In 1998, my musical consumption comprised of Hot 97 on a small radio and a tape deck. Those were the days were you had cassettes and mastered the intricate art of taping songs off the radio. You would have to stop the tape soon enough where the DJ wouldn’t interrupt, or it wouldn’t merge into another song. After school, there were cartoons, a bit of homework, and Angie Martinez’s afternoon show. Sometimes you heard exclusive interviews or a new track. It was a time when the element of anticipation was different in music. Music video premieres had prime time slots. A Hype Williams video, complete with the stylized lettering and movie-like production, was as a big deal as the record attached to it. I invested you in an artist’s release because it felt as though it intertwined you in all parts of it. The interviews, the visuals, the singles. Buying the CD was the final stamp of approval. It was the investment.

With my family, musical discovery felt like church. Whether it be from my uncle introducing me to rap and older R&B or my mother playing soul and gospel records, it felt euphoric. All these sounds and stories helped develop my creative repertoire. The songs of my youth often take me to a specific memory in time. I always marveled at the power of music in anchoring us in the present. Maybe we might not have the answer to a particular problem, but melting away in music always made it feel possible.

That summer, I got DMX’s It’s Dark and Hell Is Hot with an anti-skip Walkman. (It still skipped anyway.) My first interaction with his music was seeing the video for ‘Get At Me Dog,’ on BET. Black and white with the occasional lens flare. DMX is rapping passionately into the camera within a concert hall with overalls. It was a departure from the ‘Shiny Suit Era’ of rap. You enjoyed it, memorized it, and danced to it. The display of wealth kept you at a distance. DMX felt like he was at eye level. The aggression only drew us to him because it felt as though he was our mouthpiece. The fury and force behind the things Black Americans couldn’t verbalize. It’s Dark highlighted the rough upbringing of Earl Simmons and how DMX was going to convey that to us. ‘Ruff Ryders Anthem’ even today continues to feel like a triumphant call to action. With ‘Stop Being Greedy,’ complete with the horror movie like organs from producers Dame Grease and PK, Simmons switched from a confrontational and calm tone on a whim. As you go through the album, you arrive at the end at a skit called, ‘Prayer.’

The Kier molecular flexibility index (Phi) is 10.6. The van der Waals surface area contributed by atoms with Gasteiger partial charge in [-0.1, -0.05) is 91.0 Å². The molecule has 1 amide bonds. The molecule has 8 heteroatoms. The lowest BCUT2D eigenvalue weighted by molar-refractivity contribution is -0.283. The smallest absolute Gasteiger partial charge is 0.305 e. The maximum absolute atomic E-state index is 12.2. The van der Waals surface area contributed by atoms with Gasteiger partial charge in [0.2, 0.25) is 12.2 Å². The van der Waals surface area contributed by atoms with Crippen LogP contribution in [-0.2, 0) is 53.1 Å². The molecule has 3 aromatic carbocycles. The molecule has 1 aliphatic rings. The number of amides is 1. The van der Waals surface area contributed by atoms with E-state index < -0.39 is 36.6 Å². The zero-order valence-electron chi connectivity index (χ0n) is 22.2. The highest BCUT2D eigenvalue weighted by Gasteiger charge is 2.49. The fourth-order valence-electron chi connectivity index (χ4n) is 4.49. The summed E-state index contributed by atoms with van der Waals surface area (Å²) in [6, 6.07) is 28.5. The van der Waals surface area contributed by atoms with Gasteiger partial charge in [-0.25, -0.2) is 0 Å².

So, if it takes for me to suffer for my brother to see the light/Give me pain till I die, but, please, Lord, treat him right. The force in which he said those lines shook me. I had listened to an entire album of a man who exuded confidence, but the actual strength was him being vulnerable. “Lord, I come to you hungry and tired, you give me food and let me sleep/I come to you weak, you give me strength, and that’s deep.” He was letting us in a space that we normally reserve for private. Whether it be in our bedrooms or inside the halls of a cathedral. The words or cries we say to a higher power hold our hopes and fears. They try to usher in the better days and clear out the worst days.

When you are younger, they teach you not to question anything. Everything happens for a reason, and you just have to roll with the punches. Even looking at the concept of prayer itself. The people that come before us usually shape our vehicles. Here, you have a man questioning the grand plan that he believes is laid before him. Not to the detriment of his faith. If anything, he’s closer to it because he can speak about it unapologetically. Some of us won’t admit that we often wrestle with the concept of faith, but he did. DMX shared his low points with his biggest triumphs. As he took us on a journey, he sat us down and gave us a complete moment of a lesson on every album.

These were our fables. Being teens, most of us were still tinkering with the words to express ourselves. Hormones usually jumbled that into dysfunction as we reasoned how we expressed ourselves. Not only did DMX make it ok for rap to go behind that sacred place, but he also gave us the words to pray when some of us were trying to find them. A prayer circle that we could rewind, pause, and refer to like our own mobile church.

The Christmas of 1999, I had got DMX’s third album,… And Then There Was X as a present. Besides playing records like ‘One More Road To Cross,’ ‘What’s My Name,’ and ‘Party Up’ repeatedly, I flipped to ‘Prayer III’ like the album before and ones after it. It felt like a Friday afternoon cleansing. Also, a particular marker in where DMX’s life is. There was a line in this prayer that resonated with me with his passing: “If what you want from me is to bring your children to you/My regret is only havin’ one life to do it, instead of two.” 

I hope he knows his words were so powerful, that it was impossible for one life to show how meaningful they really are.

 

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